Since 2010 he has been making masks from rope – sewn together on a domestic sewing machine in the studio. “I had a lot of rope left over from a rope sofa I made for the Tilburg textile museum, so one day I decided I’d try to make a very big carpet by stitching the coiled rope together. It wasn’t working very well because it wouldn’t stay flat, so I decided to quit when it was still quite small. Just at that moment my assistant came along and said – “Oh, that looks like a mask” and that was it. From then on I’ve been making masks whenever the mood strikes me’ says Pot. “In fact my first ever solo exhibition was in Australia. It was curated by Sarah King for her very small Gallery ‘Oh’ at ‘The School’ in Sydney. It consisted of just one of my masks. I was the only artist on show so I guess that qualifies! laughs Pot.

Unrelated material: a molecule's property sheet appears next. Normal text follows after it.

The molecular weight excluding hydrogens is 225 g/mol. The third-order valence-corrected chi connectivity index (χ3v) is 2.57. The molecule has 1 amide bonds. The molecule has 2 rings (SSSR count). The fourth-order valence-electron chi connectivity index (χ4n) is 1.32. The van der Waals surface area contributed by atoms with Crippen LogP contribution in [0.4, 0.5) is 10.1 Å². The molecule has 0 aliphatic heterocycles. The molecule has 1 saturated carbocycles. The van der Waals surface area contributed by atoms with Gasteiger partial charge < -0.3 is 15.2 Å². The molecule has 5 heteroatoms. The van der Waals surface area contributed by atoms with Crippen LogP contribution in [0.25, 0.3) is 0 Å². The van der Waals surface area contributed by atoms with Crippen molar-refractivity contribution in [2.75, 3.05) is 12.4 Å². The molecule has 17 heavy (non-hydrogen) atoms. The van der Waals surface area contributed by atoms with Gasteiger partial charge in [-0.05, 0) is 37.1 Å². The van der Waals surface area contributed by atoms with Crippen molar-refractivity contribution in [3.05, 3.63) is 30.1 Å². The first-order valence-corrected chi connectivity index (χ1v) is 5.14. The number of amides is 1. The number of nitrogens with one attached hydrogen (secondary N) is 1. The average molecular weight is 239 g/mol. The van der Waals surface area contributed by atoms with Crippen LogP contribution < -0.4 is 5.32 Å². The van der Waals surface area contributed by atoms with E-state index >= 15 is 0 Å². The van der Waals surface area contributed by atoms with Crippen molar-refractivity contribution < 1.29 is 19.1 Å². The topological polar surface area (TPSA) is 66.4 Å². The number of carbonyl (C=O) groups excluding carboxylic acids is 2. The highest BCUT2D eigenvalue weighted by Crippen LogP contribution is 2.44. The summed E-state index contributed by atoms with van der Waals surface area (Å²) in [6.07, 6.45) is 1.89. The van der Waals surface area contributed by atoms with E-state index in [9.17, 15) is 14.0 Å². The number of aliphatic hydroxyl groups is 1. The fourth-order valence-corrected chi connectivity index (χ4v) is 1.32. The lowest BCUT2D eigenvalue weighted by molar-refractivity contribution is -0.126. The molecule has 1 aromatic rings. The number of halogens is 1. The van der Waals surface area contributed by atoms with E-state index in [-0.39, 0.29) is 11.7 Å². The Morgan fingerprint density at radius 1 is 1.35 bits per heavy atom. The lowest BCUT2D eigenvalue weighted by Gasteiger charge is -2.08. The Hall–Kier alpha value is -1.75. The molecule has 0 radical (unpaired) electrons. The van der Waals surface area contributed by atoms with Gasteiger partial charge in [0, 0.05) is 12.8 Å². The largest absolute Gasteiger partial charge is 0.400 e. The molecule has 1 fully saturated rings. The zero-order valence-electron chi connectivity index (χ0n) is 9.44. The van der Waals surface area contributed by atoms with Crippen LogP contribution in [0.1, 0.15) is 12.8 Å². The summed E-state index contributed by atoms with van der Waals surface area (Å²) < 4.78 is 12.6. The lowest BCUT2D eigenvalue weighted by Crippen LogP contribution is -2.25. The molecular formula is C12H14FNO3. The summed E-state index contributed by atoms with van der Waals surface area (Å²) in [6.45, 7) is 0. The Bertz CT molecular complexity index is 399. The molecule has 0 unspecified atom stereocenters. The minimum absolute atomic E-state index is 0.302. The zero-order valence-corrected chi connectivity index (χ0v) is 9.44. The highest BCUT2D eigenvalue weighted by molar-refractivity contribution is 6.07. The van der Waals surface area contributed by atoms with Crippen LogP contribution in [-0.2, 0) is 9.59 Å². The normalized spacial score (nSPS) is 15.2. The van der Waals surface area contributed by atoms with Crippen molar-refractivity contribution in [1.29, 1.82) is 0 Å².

The range of Pot’s work is what is so intriguing about him. While one minute he is happy creating primitive masks, the next he is developing a complex fabric called ‘Font of the Loom’ on a Jacquard machine, with his favourite pages from Wikipedia woven into the fabric. “Jacquard has been around for a long time – normally it’s controlled by cards with holes in them – sort of like early computer programs – but with this particular Dornier machine, every thread on the loom is connected to a servomotor and is programmed by a computer. So every one of the 3600 and something threads can be pulled up or down while weaving”, explains Pot.